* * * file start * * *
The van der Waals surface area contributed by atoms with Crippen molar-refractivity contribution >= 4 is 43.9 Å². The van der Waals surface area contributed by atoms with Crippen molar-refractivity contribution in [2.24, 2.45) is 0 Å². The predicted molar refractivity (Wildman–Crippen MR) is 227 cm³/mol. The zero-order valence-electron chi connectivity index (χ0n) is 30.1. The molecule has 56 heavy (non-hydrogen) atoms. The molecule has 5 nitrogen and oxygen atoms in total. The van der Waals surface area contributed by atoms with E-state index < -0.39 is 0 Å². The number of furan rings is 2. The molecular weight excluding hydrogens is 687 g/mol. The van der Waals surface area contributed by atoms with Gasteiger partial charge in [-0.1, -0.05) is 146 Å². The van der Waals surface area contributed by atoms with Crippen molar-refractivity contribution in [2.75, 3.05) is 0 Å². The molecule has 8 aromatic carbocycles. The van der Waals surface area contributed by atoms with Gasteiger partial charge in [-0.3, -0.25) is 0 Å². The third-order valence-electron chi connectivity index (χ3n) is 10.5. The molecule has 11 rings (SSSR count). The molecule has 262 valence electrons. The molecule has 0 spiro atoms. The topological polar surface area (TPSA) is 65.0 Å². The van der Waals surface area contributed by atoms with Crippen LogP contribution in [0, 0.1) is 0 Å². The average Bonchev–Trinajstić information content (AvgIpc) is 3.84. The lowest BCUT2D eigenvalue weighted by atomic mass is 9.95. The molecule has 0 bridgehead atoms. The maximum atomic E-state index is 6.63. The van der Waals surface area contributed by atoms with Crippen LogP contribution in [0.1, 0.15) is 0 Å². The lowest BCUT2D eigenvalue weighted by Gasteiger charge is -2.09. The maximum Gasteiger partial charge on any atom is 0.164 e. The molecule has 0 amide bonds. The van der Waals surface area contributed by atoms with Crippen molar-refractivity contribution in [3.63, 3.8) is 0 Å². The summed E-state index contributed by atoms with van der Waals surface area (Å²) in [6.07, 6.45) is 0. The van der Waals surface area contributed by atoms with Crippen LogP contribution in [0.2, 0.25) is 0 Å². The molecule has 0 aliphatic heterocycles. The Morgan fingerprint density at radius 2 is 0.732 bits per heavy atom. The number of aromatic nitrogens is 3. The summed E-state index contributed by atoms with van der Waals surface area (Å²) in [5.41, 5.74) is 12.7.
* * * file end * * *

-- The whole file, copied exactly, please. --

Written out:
The van der Waals surface area contributed by atoms with Crippen molar-refractivity contribution >= 4 is 43.9 Å². The van der Waals surface area contributed by atoms with Crippen molar-refractivity contribution in [2.24, 2.45) is 0 Å². The predicted molar refractivity (Wildman–Crippen MR) is 227 cm³/mol. The zero-order valence-electron chi connectivity index (χ0n) is 30.1. The molecule has 56 heavy (non-hydrogen) atoms. The molecule has 5 nitrogen and oxygen atoms in total. The van der Waals surface area contributed by atoms with E-state index < -0.39 is 0 Å². The number of furan rings is 2. The molecular weight excluding hydrogens is 687 g/mol. The van der Waals surface area contributed by atoms with Gasteiger partial charge in [-0.1, -0.05) is 146 Å². The van der Waals surface area contributed by atoms with Crippen molar-refractivity contribution in [2.75, 3.05) is 0 Å². The molecule has 8 aromatic carbocycles. The van der Waals surface area contributed by atoms with Gasteiger partial charge in [-0.3, -0.25) is 0 Å². The third-order valence-electron chi connectivity index (χ3n) is 10.5. The molecule has 11 rings (SSSR count). The molecule has 262 valence electrons. The molecule has 0 spiro atoms. The topological polar surface area (TPSA) is 65.0 Å². The van der Waals surface area contributed by atoms with Crippen LogP contribution in [0, 0.1) is 0 Å². The average Bonchev–Trinajstić information content (AvgIpc) is 3.84. The lowest BCUT2D eigenvalue weighted by atomic mass is 9.95. The molecule has 0 bridgehead atoms. The maximum atomic E-state index is 6.63. The van der Waals surface area contributed by atoms with Crippen LogP contribution in [0.1, 0.15) is 0 Å². The lowest BCUT2D eigenvalue weighted by Gasteiger charge is -2.09. The maximum Gasteiger partial charge on any atom is 0.164 e. The molecule has 0 amide bonds. The van der Waals surface area contributed by atoms with Crippen molar-refractivity contribution in [3.63, 3.8) is 0 Å². The summed E-state index contributed by atoms with van der Waals surface area (Å²) in [6.07, 6.45) is 0. The van der Waals surface area contributed by atoms with Crippen LogP contribution in [0.2, 0.25) is 0 Å². The molecule has 0 aliphatic heterocycles. The Morgan fingerprint density at radius 2 is 0.732 bits per heavy atom. The number of aromatic nitrogens is 3. The summed E-state index contributed by atoms with van der Waals surface area (Å²) in [5.41, 5.74) is 12.7.